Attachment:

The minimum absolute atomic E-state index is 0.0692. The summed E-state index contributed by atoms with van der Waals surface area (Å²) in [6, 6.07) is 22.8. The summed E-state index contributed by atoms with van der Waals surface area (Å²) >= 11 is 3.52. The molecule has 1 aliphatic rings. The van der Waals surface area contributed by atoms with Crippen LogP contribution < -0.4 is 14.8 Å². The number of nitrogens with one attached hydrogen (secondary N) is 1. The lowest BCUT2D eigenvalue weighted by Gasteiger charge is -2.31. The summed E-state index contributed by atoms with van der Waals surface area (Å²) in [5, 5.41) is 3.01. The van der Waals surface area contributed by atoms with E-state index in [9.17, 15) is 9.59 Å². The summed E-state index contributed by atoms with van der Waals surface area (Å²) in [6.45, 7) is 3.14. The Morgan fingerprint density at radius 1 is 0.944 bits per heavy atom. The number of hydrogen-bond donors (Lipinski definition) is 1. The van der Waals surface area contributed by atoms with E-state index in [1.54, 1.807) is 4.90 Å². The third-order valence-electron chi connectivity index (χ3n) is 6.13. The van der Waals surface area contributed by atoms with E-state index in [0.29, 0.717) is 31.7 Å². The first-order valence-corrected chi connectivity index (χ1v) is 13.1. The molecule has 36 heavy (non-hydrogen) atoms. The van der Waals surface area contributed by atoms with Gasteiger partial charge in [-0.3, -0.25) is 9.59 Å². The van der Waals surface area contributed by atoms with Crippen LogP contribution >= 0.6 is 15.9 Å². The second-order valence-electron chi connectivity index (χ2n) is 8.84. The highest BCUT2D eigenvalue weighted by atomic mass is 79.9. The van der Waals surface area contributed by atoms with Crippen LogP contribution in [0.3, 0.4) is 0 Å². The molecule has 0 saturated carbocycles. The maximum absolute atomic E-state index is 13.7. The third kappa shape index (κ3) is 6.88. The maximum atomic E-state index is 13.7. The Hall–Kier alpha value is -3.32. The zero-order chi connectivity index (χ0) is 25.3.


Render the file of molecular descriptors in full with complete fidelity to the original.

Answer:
The minimum absolute atomic E-state index is 0.0692. The summed E-state index contributed by atoms with van der Waals surface area (Å²) in [6, 6.07) is 22.8. The summed E-state index contributed by atoms with van der Waals surface area (Å²) >= 11 is 3.52. The molecule has 1 aliphatic rings. The van der Waals surface area contributed by atoms with Crippen LogP contribution < -0.4 is 14.8 Å². The number of nitrogens with one attached hydrogen (secondary N) is 1. The lowest BCUT2D eigenvalue weighted by Gasteiger charge is -2.31. The summed E-state index contributed by atoms with van der Waals surface area (Å²) in [5, 5.41) is 3.01. The van der Waals surface area contributed by atoms with E-state index in [9.17, 15) is 9.59 Å². The summed E-state index contributed by atoms with van der Waals surface area (Å²) in [6.45, 7) is 3.14. The Morgan fingerprint density at radius 1 is 0.944 bits per heavy atom. The number of hydrogen-bond donors (Lipinski definition) is 1. The van der Waals surface area contributed by atoms with E-state index in [1.54, 1.807) is 4.90 Å². The third-order valence-electron chi connectivity index (χ3n) is 6.13. The van der Waals surface area contributed by atoms with E-state index in [0.29, 0.717) is 31.7 Å². The first-order valence-corrected chi connectivity index (χ1v) is 13.1. The molecule has 36 heavy (non-hydrogen) atoms. The van der Waals surface area contributed by atoms with Gasteiger partial charge in [-0.3, -0.25) is 9.59 Å². The van der Waals surface area contributed by atoms with Crippen LogP contribution >= 0.6 is 15.9 Å². The second-order valence-electron chi connectivity index (χ2n) is 8.84. The highest BCUT2D eigenvalue weighted by atomic mass is 79.9. The van der Waals surface area contributed by atoms with Crippen LogP contribution in [0.3, 0.4) is 0 Å². The molecule has 0 saturated carbocycles. The maximum absolute atomic E-state index is 13.7. The third kappa shape index (κ3) is 6.88. The maximum atomic E-state index is 13.7. The Hall–Kier alpha value is -3.32. The zero-order chi connectivity index (χ0) is 25.3.